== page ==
The United Kingdom's National Health Service (NHS) has announced it will no longer fund "ineffective, over-priced and low value treatments" in light of a public consultation on how the body intends to cut costs in coming years.
"At a time when we need to find all the money we can for new, highly effective drugs we must ensure every pound is spent wisely," says NHS England medical director Bruce Keogh.
The recent announcement by NHS broadly focusses on limiting funding for what it calls treatments for "minor self-limiting conditions" that cost the system £50 million to £100 million a year.
The measure is taking the form of consistent national guidelines for the Clinical Commissioning Groups, a collection of statutory bodies that govern local healthcare services.
Among the items on the proposed chopping block are cough mixtures, supplements such as glucosamine and omega-3, cold treatments, eye drops, laxatives, and sun cream lotions.
In addition to these are treatments described as homeopathic – mixtures based on an active compound that would produce similar symptoms to an illness, if not for the fact it was then diluted until there was a negligible chance any of it remained in the final dose.
Homeopathic remedies of any type can be registered and sold in the UK without certification, so long as the product is at least a 1 in 10,000 dilution and makes no explicit therapeutic claims.
In spite of acknowledging that there is no good quality evidence supporting the efficacy of homeopathy as a treatment, the NHS currently provides funding for its delivery through medical centres in London and Glasgow.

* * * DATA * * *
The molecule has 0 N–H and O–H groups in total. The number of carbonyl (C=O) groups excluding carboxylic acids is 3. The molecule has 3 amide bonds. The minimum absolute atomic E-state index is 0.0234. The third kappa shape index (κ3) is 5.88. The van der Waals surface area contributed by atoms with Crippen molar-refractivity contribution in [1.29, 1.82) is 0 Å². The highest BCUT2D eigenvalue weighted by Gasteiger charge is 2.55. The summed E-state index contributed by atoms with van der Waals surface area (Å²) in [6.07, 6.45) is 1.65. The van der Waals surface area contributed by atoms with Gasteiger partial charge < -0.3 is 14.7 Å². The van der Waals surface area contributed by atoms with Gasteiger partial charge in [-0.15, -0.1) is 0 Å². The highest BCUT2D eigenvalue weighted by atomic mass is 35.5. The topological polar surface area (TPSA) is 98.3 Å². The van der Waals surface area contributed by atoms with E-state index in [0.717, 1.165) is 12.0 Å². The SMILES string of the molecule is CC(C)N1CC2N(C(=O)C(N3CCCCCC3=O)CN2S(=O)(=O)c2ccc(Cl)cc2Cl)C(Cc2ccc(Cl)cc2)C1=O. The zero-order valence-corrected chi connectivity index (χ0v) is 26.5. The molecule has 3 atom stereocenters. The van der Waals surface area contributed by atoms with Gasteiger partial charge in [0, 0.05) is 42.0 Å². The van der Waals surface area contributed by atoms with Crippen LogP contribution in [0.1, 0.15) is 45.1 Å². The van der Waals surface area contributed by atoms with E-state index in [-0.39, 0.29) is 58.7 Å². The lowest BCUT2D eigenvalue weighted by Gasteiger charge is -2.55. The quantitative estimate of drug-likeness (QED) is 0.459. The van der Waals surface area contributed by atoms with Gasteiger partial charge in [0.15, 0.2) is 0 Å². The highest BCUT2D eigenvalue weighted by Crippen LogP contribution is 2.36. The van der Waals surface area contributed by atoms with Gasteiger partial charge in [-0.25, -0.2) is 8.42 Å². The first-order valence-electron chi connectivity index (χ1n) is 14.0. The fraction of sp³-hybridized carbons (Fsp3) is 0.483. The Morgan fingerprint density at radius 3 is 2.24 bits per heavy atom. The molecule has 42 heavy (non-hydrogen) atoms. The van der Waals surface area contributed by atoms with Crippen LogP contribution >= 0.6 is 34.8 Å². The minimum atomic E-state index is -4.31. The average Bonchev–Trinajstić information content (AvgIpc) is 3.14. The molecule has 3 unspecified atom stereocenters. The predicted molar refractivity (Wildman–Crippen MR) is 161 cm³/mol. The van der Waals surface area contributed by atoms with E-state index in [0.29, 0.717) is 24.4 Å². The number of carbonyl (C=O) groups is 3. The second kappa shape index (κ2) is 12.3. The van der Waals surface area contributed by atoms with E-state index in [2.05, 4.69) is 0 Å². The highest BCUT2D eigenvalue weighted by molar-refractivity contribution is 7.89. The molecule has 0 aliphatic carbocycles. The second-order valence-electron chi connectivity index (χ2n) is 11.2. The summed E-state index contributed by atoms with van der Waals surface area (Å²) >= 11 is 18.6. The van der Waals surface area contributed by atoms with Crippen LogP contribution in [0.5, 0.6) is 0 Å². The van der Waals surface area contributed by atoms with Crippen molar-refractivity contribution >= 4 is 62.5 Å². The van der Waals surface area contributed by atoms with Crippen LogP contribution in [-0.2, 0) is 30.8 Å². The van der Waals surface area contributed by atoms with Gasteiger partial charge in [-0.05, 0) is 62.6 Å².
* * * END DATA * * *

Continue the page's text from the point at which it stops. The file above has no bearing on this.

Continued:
Not all patients visiting these centres receive homeopathic treatment, and so according to the BBC it's difficult to know exactly how much is being spent.
One estimate by the Good Thinking Society estimates the NHS could be spending a little over £5 million annually on providing homeopathic treatment through dedicated centres.
In all, that's barely 0.004 percent of the NHS's total budget. Tiny, and a number that is decreasing each year. While the NHS spent only about £92,000 on homeopathic prescriptions in 2016, 16 years earlier it was over £800,000.
The total costs might be both trifling and falling, but for some those savings can't come soon enough.
"Homeopathy is based on implausible assumptions and the most reliable evidence fails to show that it works beyond a placebo effect," Edzard Ernst from the University of Exeter – a vocal advocate on the strict regulation of homeopathy – told The Guardian.
"Therefore, it is high time that the NHS stops funding it and instead employs our scarce resources on treatments that are backed by sound science."
Homeopathy has been regarded as a traditional treatment in the UK since its development by the German physician Samuel Hahnemann in the late 18th century.
Initially viewed as a safer alternative to contemporary medications and practices that were historically regarded as unpleasant and ineffective, two centuries of rigorous scientific scrutiny has failed to provide evidence that the method prevents or alleviates suffering.
In 2010, a committee of the British House of Commons called for the NHS to cease funding homeopathic hospitals and prescriptions altogether.
In today's climate of austerity and budget cuts, this initiative will no doubt elicit mixed reactions, especially where the nation's more vulnerable citizens are concerned.
While a defunding of treatments such as homeopathy might be celebrated by many, it's possible there's something in the cuts to upset just about everybody. The action will also see restrictions in the availability of gluten-free foods on prescription, saving the services a potential £26 million a year.
The action plan will need to make it through a consultation process before it can be implemented, so if you're a Brit and are keen to have your say take a look at the draft and fill out the online survey.